ER Editor: Here’s a twofer on Denmark and Austria. Note the RT story below pushes the vaccine as being the reason for removing Covid restrictions (or almost all of them) in Denmark. You simply couldn’t make it up. No matter, this is good news for Danes and across the bigger landscape in Europe.
Meanwhile, unvaccinated Austrians have some good news coming their way. This is the country where the mandatory vaccine law for adults is coming into effect on February 1, where punishments for violating this law begin on March 15.
We remind readers that Austria has had a curious, rapid change of leadership in a short time. Previous Chancellors (two – Kurz and Schallenberg) were all following globalist marching orders as far as we were able to determine. Nehammer is the 3rd Chancellor in 2 months. We also remind readers that, having followed the same game plan, he ‘got Covid’ recently (just after Lloyd Austin, and just before France’s health minister Olivier Veran and the US’ woke general Mark Milley). Then we see an easing of the restrictions. (Truth-media consumers will know about the rumour that leaders getting Covid is code for something else entirely.) Will we see more easing of restrictions in Austria?
See this excerpted story from Deutsche Welle (MSM alert):
COVID digest: Austria lifts lockdown for the unvaccinated
Although infections are soaring, Austria says it will end a lockdown specifically for the unvaccinated.
Austrian Chancellor Karl Nehammer on Wednesday announced that a lockdown specifically for unvaccinated people is to come to an end next week.
The decision was announced ahead of a Cabinet meeting of the conservative-green federal government.
Nehammer said people without a vaccination against the coronavirus can leave their homes from Monday without a good reason. However, they will still be barred from large parts of public life, including restaurants and non-essential retail.
Although the number of new infections is at a record high, the situation in Austria’s hospitals was said to be stable.
Health Minister Wolfgang Mückstein told a news conference that experts had concluded that the lockdown on the unvaccinated was no longer necessary even as cases soar.
European country removes ‘last’ Covid-19 restrictions
Coronavirus will no longer be classed as “socially critical” disease in Denmark starting next month
Denmark has announced that it will remove almost all Covid-19 restrictions as it no longer considers the virus to be a “socially critical disease,” nearly two years after the start of the global pandemic.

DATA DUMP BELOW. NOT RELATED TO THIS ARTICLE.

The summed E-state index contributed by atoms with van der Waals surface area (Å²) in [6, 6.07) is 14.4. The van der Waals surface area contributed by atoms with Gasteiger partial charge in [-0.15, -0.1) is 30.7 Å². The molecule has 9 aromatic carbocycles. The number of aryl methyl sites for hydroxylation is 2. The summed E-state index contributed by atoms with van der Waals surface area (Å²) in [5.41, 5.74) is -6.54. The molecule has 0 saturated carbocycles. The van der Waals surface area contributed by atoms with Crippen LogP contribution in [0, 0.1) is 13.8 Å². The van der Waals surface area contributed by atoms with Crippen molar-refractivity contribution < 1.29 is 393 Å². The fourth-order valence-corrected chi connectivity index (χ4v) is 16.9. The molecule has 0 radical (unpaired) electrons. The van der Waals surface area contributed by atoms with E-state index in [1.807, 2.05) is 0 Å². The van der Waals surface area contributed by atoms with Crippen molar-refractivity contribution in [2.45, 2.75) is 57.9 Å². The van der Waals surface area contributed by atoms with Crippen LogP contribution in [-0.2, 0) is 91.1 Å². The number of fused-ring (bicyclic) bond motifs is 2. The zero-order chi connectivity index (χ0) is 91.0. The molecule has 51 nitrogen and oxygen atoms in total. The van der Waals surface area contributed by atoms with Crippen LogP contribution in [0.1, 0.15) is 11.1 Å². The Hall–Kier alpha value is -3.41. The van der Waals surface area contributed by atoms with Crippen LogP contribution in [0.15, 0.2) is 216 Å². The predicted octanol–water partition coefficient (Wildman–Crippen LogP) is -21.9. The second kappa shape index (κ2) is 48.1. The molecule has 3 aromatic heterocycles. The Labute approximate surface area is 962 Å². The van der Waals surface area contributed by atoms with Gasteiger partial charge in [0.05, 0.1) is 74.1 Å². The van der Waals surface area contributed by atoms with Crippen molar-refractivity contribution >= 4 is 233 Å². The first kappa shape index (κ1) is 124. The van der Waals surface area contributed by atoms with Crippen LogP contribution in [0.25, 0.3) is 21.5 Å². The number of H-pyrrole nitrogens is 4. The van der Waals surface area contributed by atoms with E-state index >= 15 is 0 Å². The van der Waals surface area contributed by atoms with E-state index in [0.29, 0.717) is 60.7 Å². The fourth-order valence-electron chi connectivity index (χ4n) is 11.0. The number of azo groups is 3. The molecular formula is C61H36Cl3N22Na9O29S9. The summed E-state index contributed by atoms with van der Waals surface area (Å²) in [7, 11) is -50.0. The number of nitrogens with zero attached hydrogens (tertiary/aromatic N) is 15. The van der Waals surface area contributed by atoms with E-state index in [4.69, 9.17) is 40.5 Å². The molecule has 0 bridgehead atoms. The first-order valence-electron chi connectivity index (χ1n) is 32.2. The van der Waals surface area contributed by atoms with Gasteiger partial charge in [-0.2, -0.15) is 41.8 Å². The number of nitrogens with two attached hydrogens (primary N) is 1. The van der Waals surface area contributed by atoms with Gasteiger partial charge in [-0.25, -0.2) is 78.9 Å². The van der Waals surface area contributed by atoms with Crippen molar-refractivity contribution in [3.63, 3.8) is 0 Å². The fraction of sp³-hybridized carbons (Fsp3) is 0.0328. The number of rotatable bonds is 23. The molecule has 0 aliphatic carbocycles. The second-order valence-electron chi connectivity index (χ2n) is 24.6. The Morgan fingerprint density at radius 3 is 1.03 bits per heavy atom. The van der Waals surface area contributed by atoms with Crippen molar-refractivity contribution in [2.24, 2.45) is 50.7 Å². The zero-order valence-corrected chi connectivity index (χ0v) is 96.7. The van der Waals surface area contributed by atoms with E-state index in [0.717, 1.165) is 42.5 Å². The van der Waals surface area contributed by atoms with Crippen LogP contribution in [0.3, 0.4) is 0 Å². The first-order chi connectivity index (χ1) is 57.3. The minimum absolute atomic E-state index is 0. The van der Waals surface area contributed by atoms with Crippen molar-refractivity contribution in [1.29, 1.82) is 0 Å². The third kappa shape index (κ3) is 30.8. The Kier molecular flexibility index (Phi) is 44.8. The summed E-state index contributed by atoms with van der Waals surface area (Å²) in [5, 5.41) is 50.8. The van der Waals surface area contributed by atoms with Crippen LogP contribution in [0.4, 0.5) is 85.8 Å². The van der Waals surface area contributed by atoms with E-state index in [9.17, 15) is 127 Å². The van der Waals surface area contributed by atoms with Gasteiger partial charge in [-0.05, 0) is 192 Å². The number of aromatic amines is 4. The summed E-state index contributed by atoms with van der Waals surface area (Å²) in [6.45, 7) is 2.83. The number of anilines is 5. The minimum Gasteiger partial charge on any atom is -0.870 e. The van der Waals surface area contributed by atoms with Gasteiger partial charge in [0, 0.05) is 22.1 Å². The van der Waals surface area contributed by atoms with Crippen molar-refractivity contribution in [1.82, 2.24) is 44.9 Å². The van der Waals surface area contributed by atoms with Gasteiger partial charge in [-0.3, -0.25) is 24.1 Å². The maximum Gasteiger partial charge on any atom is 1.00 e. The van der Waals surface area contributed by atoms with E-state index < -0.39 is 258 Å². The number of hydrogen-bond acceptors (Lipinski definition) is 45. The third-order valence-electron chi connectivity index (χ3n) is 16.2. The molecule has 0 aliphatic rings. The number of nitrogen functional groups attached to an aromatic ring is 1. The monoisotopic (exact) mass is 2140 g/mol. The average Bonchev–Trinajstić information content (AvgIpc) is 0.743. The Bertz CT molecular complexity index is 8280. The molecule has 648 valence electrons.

“Tonight we can shrug our shoulders and find the smile again. We have incredibly good news, we can now remove the last coronavirus restrictions in Denmark,” said Denmark Prime Minister Mette Frederiksen on Wednesday, revealing that the bulk of the restrictions would be dropped by February 1. The only measure that would remain in effect for the time being is the requirement to take a Covid-19 test before entering Denmark from abroad.
Frederiksen noted that while “it may seem strange and paradoxical” that the restrictions would be removed as Denmark experiences its highest infection rates to date, she pointed to the drop in the number of patients in intensive care, crediting widespread vaccination against Covid-19 for severing the link between the number of hospitalizations and that of infections. (ER: It wouldn’t be due to the mildness of Omicron, now would it?)
Health Minister Magnus Heunicke stated that there has been a “decoupling between infections and intensive care patients, and it is mainly due to the large attachment among Danes to revaccination.”
“That is the reason why it is safe and the right thing to do now,” he claimed.
Heunicke announced on Tuesday that Covid-19 would no longer be considered a “socially critical disease” from February 1.
According to the World Health Organization (WHO), Denmark has recorded 3,635 deaths since the beginning of the pandemic and nearly 1.5 million cases. An overwhelming number of the cases were recorded in the past two months alone; however, deaths in the country peaked in December 2020. Some 80% of Danes have been vaccinated with two doses of the Covid-19 vaccine, while half of the population has already received a booster shot.
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